Prelims on a Building Contract: Understanding the Basics
When it comes to building contracts, there are a lot of terms and jargon that can be confusing for someone who has never dealt with them before. One of these terms is “prelims.” In this article, we’ll take a closer look at what prelims are and why they are important in building contracts.
What are prelims?
Prelims, short for preliminary items, are a list of items that are not part of the main building works but are required to complete the project. They are usually listed at the beginning of the contract and cover a range of activities, materials, and services needed to get the project off the ground. These items can be anything from site clearance and temporary works to scaffolding and security measures.
Why are prelims important?
Prelims are an essential part of a building contract as they help to define the scope of work and set out the responsibilities of the various parties involved. They also help to ensure that the project runs smoothly and that there are no surprises or unexpected costs that arise during the construction process.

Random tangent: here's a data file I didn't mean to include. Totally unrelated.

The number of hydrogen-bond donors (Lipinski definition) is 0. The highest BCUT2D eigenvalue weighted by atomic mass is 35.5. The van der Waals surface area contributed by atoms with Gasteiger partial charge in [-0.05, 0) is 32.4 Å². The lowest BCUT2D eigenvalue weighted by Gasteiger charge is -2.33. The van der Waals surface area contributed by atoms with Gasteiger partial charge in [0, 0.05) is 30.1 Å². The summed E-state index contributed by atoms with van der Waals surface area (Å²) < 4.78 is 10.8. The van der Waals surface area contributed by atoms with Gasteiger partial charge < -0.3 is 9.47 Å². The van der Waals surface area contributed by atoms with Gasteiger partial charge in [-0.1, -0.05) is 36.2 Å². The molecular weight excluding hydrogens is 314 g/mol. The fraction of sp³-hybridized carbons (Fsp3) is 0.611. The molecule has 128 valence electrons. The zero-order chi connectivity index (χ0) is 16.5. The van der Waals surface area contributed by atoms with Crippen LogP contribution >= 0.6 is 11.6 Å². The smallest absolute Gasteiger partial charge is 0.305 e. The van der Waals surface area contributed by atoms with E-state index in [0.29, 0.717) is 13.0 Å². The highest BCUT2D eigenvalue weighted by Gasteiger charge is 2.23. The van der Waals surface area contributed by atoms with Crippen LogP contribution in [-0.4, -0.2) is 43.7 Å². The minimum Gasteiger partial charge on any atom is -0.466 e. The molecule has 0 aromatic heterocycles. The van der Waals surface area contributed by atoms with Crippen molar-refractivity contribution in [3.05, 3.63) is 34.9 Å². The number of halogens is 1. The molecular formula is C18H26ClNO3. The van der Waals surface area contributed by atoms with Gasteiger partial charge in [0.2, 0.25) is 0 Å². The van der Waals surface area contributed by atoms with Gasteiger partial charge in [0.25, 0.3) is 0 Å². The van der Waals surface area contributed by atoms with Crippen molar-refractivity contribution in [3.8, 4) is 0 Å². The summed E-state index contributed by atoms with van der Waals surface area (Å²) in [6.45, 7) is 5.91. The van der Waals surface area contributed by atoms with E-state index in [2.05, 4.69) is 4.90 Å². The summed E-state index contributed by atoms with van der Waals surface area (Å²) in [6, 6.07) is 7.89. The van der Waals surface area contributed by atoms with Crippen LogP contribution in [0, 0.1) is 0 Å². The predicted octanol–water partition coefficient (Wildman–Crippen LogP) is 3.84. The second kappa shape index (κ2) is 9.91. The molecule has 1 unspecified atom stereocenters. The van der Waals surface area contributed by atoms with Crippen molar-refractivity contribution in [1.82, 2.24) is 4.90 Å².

In addition, prelims can be an effective tool for managing risk. By identifying potential risks and including them in the prelims section of the contract, builders can ensure that they are adequately addressed before work begins. This can help to prevent delays and disputes, which can be costly and time-consuming.
How are prelims calculated?
The cost of prelims can vary greatly depending on the scope of work and the specific requirements of the project. Many building contracts will provide an estimate of the prelims costs upfront, but this can be subject to change depending on the actual costs incurred during the construction process.
It is important to note that prelims costs are not always included in the main contract price. Instead, they are typically listed as a separate line item, which means that they may be subject to additional negotiation and agreement between the parties.
In summary, prelims are an important part of any building contract. They help to define the scope of work, manage risk, and ensure that the project runs smoothly. As a professional, it’s important to ensure that any related content is written in clear, concise language that can be easily understood by anyone involved in building projects.